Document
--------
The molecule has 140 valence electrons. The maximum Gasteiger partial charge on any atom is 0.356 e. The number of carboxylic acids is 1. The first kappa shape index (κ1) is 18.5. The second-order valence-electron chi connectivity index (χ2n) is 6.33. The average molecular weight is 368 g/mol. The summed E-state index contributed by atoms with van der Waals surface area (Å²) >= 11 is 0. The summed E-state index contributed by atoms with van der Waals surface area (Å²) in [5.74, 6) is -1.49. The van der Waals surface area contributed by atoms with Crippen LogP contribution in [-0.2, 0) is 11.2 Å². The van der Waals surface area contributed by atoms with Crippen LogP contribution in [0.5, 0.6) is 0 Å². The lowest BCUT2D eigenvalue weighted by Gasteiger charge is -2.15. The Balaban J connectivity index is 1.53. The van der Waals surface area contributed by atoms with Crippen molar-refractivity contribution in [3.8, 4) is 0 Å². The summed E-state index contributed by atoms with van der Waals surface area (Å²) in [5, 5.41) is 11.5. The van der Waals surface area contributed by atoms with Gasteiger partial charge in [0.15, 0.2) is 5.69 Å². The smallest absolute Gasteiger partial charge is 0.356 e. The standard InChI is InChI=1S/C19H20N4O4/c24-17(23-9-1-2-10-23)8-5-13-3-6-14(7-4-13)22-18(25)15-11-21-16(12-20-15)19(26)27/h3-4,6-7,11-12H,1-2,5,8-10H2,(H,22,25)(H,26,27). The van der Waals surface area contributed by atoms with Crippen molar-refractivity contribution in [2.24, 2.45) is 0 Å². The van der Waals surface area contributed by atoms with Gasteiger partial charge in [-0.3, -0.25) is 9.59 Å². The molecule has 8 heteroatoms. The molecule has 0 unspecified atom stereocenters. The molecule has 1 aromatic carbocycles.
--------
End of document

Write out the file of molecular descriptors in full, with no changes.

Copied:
The molecule has 140 valence electrons. The maximum Gasteiger partial charge on any atom is 0.356 e. The number of carboxylic acids is 1. The first kappa shape index (κ1) is 18.5. The second-order valence-electron chi connectivity index (χ2n) is 6.33. The average molecular weight is 368 g/mol. The summed E-state index contributed by atoms with van der Waals surface area (Å²) >= 11 is 0. The summed E-state index contributed by atoms with van der Waals surface area (Å²) in [5.74, 6) is -1.49. The van der Waals surface area contributed by atoms with Crippen LogP contribution in [-0.2, 0) is 11.2 Å². The van der Waals surface area contributed by atoms with Crippen LogP contribution in [0.5, 0.6) is 0 Å². The lowest BCUT2D eigenvalue weighted by Gasteiger charge is -2.15. The Balaban J connectivity index is 1.53. The van der Waals surface area contributed by atoms with Crippen molar-refractivity contribution in [3.8, 4) is 0 Å². The summed E-state index contributed by atoms with van der Waals surface area (Å²) in [5, 5.41) is 11.5. The van der Waals surface area contributed by atoms with Gasteiger partial charge in [0.15, 0.2) is 5.69 Å². The smallest absolute Gasteiger partial charge is 0.356 e. The standard InChI is InChI=1S/C19H20N4O4/c24-17(23-9-1-2-10-23)8-5-13-3-6-14(7-4-13)22-18(25)15-11-21-16(12-20-15)19(26)27/h3-4,6-7,11-12H,1-2,5,8-10H2,(H,22,25)(H,26,27). The van der Waals surface area contributed by atoms with Crippen molar-refractivity contribution in [2.24, 2.45) is 0 Å². The van der Waals surface area contributed by atoms with Gasteiger partial charge in [-0.3, -0.25) is 9.59 Å². The molecule has 8 heteroatoms. The molecule has 0 unspecified atom stereocenters. The molecule has 1 aromatic carbocycles.